Does This Southern Town Look Familiar?
"It's not a suburb. It's a town." That's how Atlanta transplant Cathy Dobbs describes photogenic Covington, Georgia. Dobbs, who has lived in Covington for over 20 years, is an associate broker with Coldwell Banker Gerri Murphy Realty in Covington. "My youngest son has friends he has known from preschool all the way through college," she says. "Sometimes, if you live in a fast-paced place, you miss that. You don't have time to build those kinds of relationships."
What's the Vibe?
Covington's less than an hour east of Atlanta, but it's worlds apart from its sprawling urban neighbor. The historic downtown is built around a square accented by an iconic courthouse, with lots of locally owned shops, galleries, and eateries. Covington has a thriving arts community, so it's not unusual to hear concerts on the square or see kids biking to music lessons. Some areas downtown are zoned for golf carts. "You can go to your church, go to your doctor, and get your hair done—all in a golf cart," Dobbs says.
With just under 14,000 residents, this is an everybody-knows-everybody kind of place where locals like to visit each other on the front porch and throw lots of dinner parties. New industries are coming to town, creating jobs that make small-town life even more attractive. "There's such a sense of community in Covington," Dobbs says. "If something bad happens to someone in town, everybody rallies around them. Living in a small town, that's what it's all about."
Claim to Fame
It's no surprise that a town so uber-Southern has attracted film crews. Covington "played" Mystic Falls, Virginia, on The Vampire Diaries. Other TV series, namely In the Heat of the Night and The Dukes of Hazzard, were also shot here. Among Covington's 60+ movie credits are Remember the Titans, Friday the 13th, and Madea's Family Reunion. Three Ring Studios soon will open in town, bringing more jobs and more incentive for Tinsel Town to head South.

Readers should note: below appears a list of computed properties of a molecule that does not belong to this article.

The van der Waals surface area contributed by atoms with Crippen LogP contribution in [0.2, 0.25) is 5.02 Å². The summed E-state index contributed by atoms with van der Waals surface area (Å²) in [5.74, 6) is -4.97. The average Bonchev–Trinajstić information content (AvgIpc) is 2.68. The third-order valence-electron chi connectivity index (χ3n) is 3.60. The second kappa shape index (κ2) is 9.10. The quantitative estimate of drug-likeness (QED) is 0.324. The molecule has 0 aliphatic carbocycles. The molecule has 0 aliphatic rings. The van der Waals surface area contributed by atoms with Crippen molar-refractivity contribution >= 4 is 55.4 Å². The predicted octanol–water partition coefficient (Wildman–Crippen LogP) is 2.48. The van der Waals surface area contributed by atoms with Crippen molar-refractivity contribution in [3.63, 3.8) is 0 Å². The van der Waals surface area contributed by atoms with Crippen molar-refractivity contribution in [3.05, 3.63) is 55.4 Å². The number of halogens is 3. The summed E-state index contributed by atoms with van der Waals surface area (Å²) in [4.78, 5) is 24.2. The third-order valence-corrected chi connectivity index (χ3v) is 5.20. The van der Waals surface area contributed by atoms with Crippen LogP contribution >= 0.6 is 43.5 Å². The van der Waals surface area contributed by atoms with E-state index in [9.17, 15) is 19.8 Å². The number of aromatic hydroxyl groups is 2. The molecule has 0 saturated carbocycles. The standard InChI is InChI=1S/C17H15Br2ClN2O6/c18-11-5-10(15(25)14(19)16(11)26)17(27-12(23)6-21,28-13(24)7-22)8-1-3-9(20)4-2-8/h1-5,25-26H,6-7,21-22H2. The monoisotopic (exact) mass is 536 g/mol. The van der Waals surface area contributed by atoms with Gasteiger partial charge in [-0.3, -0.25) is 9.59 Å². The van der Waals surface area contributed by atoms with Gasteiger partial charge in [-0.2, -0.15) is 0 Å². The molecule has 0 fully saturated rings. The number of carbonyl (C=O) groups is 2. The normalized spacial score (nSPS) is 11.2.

You can find affordable chains in town, but check out The Twelve Oaks, a stately antebellum mansion turned B&B. It's also popular as a wedding venue, film location, and lodging for casts and crews. Gone with the Wind author Margaret Mitchell reportedly sent a picture of the house, which she clipped from an Atlanta Journal article, to a historian who was advising set designers for the movie. Mitchell wrote below the picture, "I like this for Ashley's home."
Grazin' & Sippin'
You can't get more local than the Town House Café, established by Mrs. Ossie Lee R. Stone Hamm in 1964 and now in its third generation of family ownership. Covington's mayor and his wife own Bread and Butter, a popular bakery and coffee shop. Other local favorites include the Mystic Grille (yes, that Mystic Grille), Amici Covington, and the pub fare at Irish Bred Pub & Restaurant.
Want to Move There?
"There are pockets in Atlanta—places like Decatur and Brookhaven—that are really great communities, but the home prices are skyrocketing," Dobbs explains. "Recent college grads who are just starting out can't afford a half-million dollars for a bungalow. So they're starting to look outside the perimeter of I-285."
In Covington, she said, you can get a spacious historic home on a nice lot for less than that—you'll need to renovate it, which sometimes costs as much as the purchase price, but you can get into one in the 350s to 450s.
Dobbs says that, within the Historic District, a 3-bedroom, 2-bath rancher that hasn't been renovated will sell in the low 200s; something larger with nice renovations will run between the 250s and 270s; a really nice lot can boost that price into the 300s.
Bonus: Now that all those pesky vampires have left town, the streets are safer than ever.
Southerners know a great small town like Covington when we see one. Here are some more things we're savvy about:
Don't even ask us why we all think the SEC is way more important than the NFL. It just is. And that's all there is to it. Bless your heart.